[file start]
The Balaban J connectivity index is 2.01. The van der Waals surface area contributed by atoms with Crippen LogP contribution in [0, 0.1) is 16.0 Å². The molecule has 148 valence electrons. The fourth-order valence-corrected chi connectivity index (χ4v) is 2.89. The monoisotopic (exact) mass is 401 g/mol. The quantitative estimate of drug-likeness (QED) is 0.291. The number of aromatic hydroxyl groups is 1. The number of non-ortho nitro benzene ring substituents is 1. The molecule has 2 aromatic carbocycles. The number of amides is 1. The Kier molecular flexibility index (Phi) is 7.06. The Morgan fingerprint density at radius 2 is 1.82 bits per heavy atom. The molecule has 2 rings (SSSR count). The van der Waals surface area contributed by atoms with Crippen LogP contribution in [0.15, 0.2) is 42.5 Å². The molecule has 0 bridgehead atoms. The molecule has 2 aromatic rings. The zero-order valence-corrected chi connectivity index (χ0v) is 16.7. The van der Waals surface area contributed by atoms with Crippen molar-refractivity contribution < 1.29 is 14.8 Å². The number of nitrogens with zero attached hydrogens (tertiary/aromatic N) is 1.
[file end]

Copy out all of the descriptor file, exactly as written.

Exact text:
The Balaban J connectivity index is 2.01. The van der Waals surface area contributed by atoms with Crippen LogP contribution in [0, 0.1) is 16.0 Å². The molecule has 148 valence electrons. The fourth-order valence-corrected chi connectivity index (χ4v) is 2.89. The monoisotopic (exact) mass is 401 g/mol. The quantitative estimate of drug-likeness (QED) is 0.291. The number of aromatic hydroxyl groups is 1. The number of non-ortho nitro benzene ring substituents is 1. The molecule has 2 aromatic carbocycles. The number of amides is 1. The Kier molecular flexibility index (Phi) is 7.06. The Morgan fingerprint density at radius 2 is 1.82 bits per heavy atom. The molecule has 2 rings (SSSR count). The van der Waals surface area contributed by atoms with Crippen LogP contribution in [0.15, 0.2) is 42.5 Å². The molecule has 0 bridgehead atoms. The molecule has 2 aromatic rings. The zero-order valence-corrected chi connectivity index (χ0v) is 16.7. The van der Waals surface area contributed by atoms with Crippen molar-refractivity contribution < 1.29 is 14.8 Å². The number of nitrogens with zero attached hydrogens (tertiary/aromatic N) is 1.